BY KATIE GOSS ’23
Leykia Nulan has been appointed Mount Holyoke’s new Dean of Admission.
With a bachelor’s degree from Wheaton College and a master’s from the University of Pennsylvania, Nulan has laid an educational foundation for work in college admissions. She currently works at the University of Massachusetts, Amherst.
Before being employed at the University of Massachusetts, Amherst, Nulan worked at Wheaton College as Assistant Director of Admissions and a multicultural admission counselor.
She has also worked at Amherst College, where she was the Associate Director of Student Activities, Associate Dean of Admission and a Coordinator of Diversity Outreach.
The College announced that Nulan will start Oct. 1 of this year in a community email sent on Sept. 16.
“Returning to a liberal arts college is something I’ve known I would want to do for many years. I have been very impressed by all that is offered by [Mount Holyoke] and want very much to be a part of growing and shaping the community,” Nulan said.
“At the top of my list is that this will be a fantastic opportunity for me to expand my inclusion work at an institution that is being thoughtful about the education of students from gender-diverse backgrounds,” she said.
When she began working at UMass, Amherst in 2015, Nulan was determined to increase the enrollment of African-American and minority students after learning that they had been discouraged from applying to schools by their own high school teachers.
She and her team decided to personally get involved, talking to the students face to face, getting to know them and guiding them through college applications.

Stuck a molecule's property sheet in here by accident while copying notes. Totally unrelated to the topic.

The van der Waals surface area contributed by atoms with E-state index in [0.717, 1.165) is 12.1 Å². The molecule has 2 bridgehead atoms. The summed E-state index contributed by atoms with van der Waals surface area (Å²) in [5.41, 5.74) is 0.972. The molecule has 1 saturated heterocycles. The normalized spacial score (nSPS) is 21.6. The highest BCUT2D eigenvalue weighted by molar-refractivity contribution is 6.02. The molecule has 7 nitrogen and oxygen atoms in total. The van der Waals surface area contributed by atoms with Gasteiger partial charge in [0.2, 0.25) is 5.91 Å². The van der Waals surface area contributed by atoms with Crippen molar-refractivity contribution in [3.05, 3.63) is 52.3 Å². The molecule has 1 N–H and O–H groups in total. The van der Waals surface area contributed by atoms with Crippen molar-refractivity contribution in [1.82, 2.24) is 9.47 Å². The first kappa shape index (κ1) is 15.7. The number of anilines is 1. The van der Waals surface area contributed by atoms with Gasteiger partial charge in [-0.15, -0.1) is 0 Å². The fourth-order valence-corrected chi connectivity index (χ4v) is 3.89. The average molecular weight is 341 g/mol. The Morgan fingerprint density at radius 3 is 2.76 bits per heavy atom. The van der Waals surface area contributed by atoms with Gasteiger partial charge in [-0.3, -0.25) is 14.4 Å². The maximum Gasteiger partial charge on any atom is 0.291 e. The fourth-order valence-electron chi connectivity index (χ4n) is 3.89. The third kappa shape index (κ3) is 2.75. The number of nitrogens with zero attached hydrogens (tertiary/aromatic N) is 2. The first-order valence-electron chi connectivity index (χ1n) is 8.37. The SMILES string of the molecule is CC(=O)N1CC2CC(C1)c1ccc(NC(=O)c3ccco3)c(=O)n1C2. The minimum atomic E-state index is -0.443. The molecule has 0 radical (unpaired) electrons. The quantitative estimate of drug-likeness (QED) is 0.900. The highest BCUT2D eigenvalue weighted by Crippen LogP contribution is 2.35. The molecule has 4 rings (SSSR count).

Between fall 2010 and fall 2017 the enrollment of African American students at UMass, Amherst rose 32 percent.
Nulan recently received the 2019 New England Association for College Admission Counseling Professional of the Year award.
This award is given to New England educators who have demonstrated their advocacy on behalf of their students and institutions and made significant contributions toward the field of college admissions. They tend to be viewed as mentors and leaders into their school communities.
Nulan said that she likes to get involved with the community on campus and make genuine personal connections, which is so important to the students at Mount Holyoke.
“I expect her to maintain our community values and reach to admit students who respect this community’s space and want to be here while making it better too,” Natalie Glick ’23 said.
“Also, we want someone who will take a holistic approach to the admissions process and do a good job with diversity, not just focusing on test scores or GPA (Grade Point Average),” Glick said.
When asked how she would personally like to connect with students, Nulan said, “Food! Let’s go to lunch! I’d love to hear more about your experiences and what you think I can do to make Mount Holyoke College a better experience for you.”
Nulan says that, most importantly, she hopes to use her time at Mount Holyoke “to leave an imprint.”